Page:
No time to stagnate
Most of us look forward to an annual pay increase each year, if only to keep up with the rising cost of living. For many though, the chances of that are looking increasingly slim over the next year.
Reports indicate a number of organisations have recently frozen wages and salaries, while others are considering pay cuts. It’s a tough ask on already hard-working and often financially stretched staff, but when the alternative is no job at all, there’s little option but to grit your teeth and get on with it. Or is there?
It’s a conundrum that our panel of HR professionals grappled with this month. We asked them if cutting wages is the answer for Kiwi organisations struggling with the effects of the recession, or whether businesses should bite the bullet and keep paying well to break the vicious circle.
This vicious circle is what US economist Paul Krugman calls ‘falling wage syndrome’. Writing in the New York Times recently, he says although many workers are still getting pay increases, the phenomenon of falling wages is proliferating. And that, according to Krugman, is a bad thing.
What’s wrong with workers accepting pay cuts in order to save jobs, he asks, before explaining the answer lies in one of the paradoxes plaguing the economy right now. He outlines a scenario that has the workers at XYZ Corporation accepting a pay cut, thus allowing management to cut prices to make the corporation’s products more competitive. Sales rise, and more workers keep their jobs. Sounds good so far, so what’s the problem?
On the surface it would appear that wages cuts raise employment, but Krugman argues that this only occurs at the level of the individual employer. If everyone takes a pay cut, nobody gains a competitive advantage and there’s no benefit to the economy.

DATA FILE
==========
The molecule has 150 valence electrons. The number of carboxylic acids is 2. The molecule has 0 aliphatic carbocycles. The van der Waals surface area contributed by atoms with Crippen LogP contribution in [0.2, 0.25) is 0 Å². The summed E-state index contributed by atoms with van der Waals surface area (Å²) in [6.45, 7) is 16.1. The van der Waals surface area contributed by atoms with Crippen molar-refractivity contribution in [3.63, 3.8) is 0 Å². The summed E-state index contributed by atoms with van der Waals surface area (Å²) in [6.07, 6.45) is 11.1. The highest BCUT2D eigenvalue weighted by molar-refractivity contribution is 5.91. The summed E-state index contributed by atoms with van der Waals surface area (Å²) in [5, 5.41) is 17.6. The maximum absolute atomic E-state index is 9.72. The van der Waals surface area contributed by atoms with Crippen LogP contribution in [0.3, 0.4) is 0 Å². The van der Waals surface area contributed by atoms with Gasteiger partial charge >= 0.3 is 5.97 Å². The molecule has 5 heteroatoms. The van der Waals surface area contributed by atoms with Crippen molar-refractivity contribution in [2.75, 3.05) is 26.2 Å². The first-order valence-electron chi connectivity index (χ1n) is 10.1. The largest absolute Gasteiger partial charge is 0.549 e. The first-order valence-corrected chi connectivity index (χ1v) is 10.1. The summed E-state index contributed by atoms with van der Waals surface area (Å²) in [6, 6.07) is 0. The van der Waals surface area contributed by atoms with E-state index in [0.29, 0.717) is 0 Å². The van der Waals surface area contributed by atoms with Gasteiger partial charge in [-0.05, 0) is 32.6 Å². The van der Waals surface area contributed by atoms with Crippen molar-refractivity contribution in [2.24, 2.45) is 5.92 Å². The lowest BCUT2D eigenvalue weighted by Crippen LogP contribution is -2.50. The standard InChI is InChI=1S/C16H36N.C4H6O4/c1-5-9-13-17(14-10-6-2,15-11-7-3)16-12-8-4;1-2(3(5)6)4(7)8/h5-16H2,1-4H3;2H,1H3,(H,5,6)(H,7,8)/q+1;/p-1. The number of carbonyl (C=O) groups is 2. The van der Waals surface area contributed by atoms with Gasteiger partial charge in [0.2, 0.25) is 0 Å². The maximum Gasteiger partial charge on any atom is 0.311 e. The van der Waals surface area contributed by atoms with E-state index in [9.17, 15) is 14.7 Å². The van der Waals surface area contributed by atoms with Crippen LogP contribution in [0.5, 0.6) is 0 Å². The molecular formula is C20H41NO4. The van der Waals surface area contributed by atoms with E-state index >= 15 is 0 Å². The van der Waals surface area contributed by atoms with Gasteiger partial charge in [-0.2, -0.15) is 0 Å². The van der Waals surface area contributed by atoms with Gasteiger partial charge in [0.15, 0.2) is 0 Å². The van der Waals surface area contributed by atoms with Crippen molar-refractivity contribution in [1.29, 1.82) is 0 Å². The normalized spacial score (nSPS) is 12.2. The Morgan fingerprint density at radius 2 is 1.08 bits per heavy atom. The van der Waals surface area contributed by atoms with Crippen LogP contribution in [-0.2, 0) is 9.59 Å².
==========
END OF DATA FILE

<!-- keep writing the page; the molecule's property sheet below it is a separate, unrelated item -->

He points out that falling wages, and hence falling incomes, actually worsen the problem of excessive debt. To pay the mortgage and the bills we cut back on spending elsewhere. And the upshot of this downward pressure on consumer spending is economic stagnation. It’s hardly a recipe for recovery!
It’s a dilemma, and one our panel did not all agree on—despite a couple of them harking back to their days of studying economics in search of an answer. So what do you think? Why not write and tell me—my email address is on this page.
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Talent, technology, tactics
Organisations with successful talent management programmes are able to respond quickly to challenges. Anastasia Ellerby gives practical guidance on how these organisations manage their talent and what tools they are using.
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Strengthening workforce skills can build employee engagement and provide a framework for future success. Philippa Reed introduces a new opportunity for employers to promote workplace literacy and numeracy.
Bonus—a dirty word in the public sector
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Pushing the envelope
CEO performance reviews are often more about reviewing remuneration than appraising performance, says Gordon Davidson. He outlines a better way of doing CEO performance appraisals.
Adding service to software
Payroll should play a support role and not take centre stage. John Gill explains how, with the right software, you can take the pain out of a complicated task.
Test your knowledge
There have already been several legislation changes this year, and some new case law. Are you up to date with it all? Angela Atkins put together this quick quiz for you to test how much you know!
Workplace dilemmas: Actions speak louder
Getting your workplace involved in charity work sounds like a good idea, but does it really pay off? Karen Boyte considers that, and also looks at ways to get your staff engaged and ready to communicate.
Remuneration: Salary reviews in hard times
When times are tough, it’s sure to have an impact on your salary budget. Susan Doughty outlines some creative strategies for dealing with tightening purse strings.
Recruitment: Experience the winner
Although unemployment is increasing as firms cut staff, the skills shortage is far from over in some areas. Employers need to shift the focus from youth to experience if they want to maintain a viable workforce, says Dave Stewart.
Wellness at work: The cost of illness
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HRINZ news: Seeking relevance for today’s business
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Learning & development: Easy learning
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Public sector: Too late is too late
The Employment Relations Act requires an employee to raise a personal grievance within 90 days. When a school principal raised a grievance over 16 months after resigning, it was deemed too late, says Paul Robertson.